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U.S. Steel leads dumping case

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Wednesday, July 3, 2013, 12:01 a.m.
 

Nine steel producers including U.S. Steel Corp. filed a trade case with government regulators on Tuesday claiming nine nations dumped oil and natural gas pipe products in the United States at below cost.

The case will be the largest and most important in steel industry history, said analyst Michelle Applebaum in Chicago.

The antidumping action was filed with the Dept. of Commerce and the International Trade Commission over imported pipe from India, South Korea and seven other nations.

The steel industry said imports have surged 111 percent in recent years from those countries, causing “material injury” to domestic producers of so-called oil country tubular goods.

Imports from those countries surged to 1.77 million tons in 2012 from 840,313 tons in 2010, said Thomas J. Gibson, CEO of the American Iron and Steel Institue, the industry's trade association.

“U.S. laws against unfair trade exist to counter market-distoring practices, like subsidies, and to restore conditions of fair trade,” Gibson said. “We applaud these domestic companies for taking a stand.”

David Phelps, president of the American Institute for International Steel, which supports free trade, said, “We believe that this massive filing is excessive and unwarranted and will disrupt the critical oil and gas drilling market.”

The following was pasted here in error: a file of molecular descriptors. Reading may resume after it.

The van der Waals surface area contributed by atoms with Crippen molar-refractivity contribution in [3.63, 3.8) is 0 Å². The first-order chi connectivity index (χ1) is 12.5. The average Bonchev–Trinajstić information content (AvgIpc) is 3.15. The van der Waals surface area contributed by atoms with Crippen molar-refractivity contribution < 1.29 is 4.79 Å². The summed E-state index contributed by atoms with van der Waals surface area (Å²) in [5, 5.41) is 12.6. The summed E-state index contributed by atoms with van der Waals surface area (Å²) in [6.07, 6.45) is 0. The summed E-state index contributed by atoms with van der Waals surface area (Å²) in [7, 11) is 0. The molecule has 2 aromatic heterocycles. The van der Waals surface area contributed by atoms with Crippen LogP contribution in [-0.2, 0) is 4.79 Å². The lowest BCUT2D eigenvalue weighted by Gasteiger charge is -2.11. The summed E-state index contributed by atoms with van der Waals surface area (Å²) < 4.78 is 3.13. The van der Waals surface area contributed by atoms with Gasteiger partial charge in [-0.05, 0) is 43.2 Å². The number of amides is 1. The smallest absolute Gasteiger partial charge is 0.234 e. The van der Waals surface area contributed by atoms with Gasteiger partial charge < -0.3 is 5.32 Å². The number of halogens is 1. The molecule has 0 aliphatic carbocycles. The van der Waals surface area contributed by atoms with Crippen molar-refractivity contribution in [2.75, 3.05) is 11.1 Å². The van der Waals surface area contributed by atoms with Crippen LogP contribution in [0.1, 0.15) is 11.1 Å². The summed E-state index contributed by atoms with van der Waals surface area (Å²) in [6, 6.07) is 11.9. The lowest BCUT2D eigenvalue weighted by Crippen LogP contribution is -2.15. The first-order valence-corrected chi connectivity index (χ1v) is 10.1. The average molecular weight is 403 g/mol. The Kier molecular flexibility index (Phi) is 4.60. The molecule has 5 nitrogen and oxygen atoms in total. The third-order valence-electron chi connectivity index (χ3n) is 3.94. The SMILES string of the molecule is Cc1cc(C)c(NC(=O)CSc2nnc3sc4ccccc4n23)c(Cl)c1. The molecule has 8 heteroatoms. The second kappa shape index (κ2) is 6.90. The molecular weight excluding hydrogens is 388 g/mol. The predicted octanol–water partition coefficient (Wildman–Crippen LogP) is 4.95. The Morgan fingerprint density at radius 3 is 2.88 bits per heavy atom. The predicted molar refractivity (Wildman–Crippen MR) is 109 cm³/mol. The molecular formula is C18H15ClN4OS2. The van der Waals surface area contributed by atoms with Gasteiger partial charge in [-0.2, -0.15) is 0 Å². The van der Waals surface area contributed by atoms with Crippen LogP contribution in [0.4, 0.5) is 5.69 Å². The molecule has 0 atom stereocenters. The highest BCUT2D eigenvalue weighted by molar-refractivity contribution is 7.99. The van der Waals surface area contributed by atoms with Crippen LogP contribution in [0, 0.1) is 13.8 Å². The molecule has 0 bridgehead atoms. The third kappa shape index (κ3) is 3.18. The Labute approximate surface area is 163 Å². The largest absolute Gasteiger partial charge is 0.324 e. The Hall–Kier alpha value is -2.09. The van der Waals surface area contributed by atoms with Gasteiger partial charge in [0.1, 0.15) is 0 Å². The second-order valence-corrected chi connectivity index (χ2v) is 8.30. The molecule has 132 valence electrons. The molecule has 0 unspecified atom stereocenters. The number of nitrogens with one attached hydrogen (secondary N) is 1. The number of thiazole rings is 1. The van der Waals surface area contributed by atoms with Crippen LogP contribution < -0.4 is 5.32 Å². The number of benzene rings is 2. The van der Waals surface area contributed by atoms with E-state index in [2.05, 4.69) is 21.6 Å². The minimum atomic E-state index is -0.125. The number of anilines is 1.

Petitioners include TMK IPSCO, which has two plants in Beaver County; Vallourec Star, with a tubing plant in Youngstown, Ohio; Boomberang Tube; Energex Tube, a unit of JMC Steel; Maverick Tube Corp.; Northwest Pipe Co.; Tejas Products; and Welded Tube USA Inc. U.S. Steel has tubing plants in Mc-Keesport and Lorain, Ohio. Steel sheet from its Irvin plant in West Mifflin is used to make pipe to transport natural gas.

Applebaum said the case against the nine countries totals half of all oil and natural gas pipe imports into the United States. Other countries cited in the petitions are the Philippines, Saudi Arabia, Taiwan, Thailand, Turkey, Ukraine and Vietnam, she said.

“This case — if won — would be a landmark record win for the U.S. steel industry as it would essentially provide a Chinese Wall of defense against imported OCTG as well as transhipped product from China, which is a major problem today,” Applebaum said.

Producers including U.S. Steel won duties averaging 86 percent on Chinese oil and gas pipe in a similar case in 2009.

John D. Oravecz is a staff writer for Trib Total Media. He can be reached at 412-320-7882 or joravecz@tribweb.com.

 

 
 


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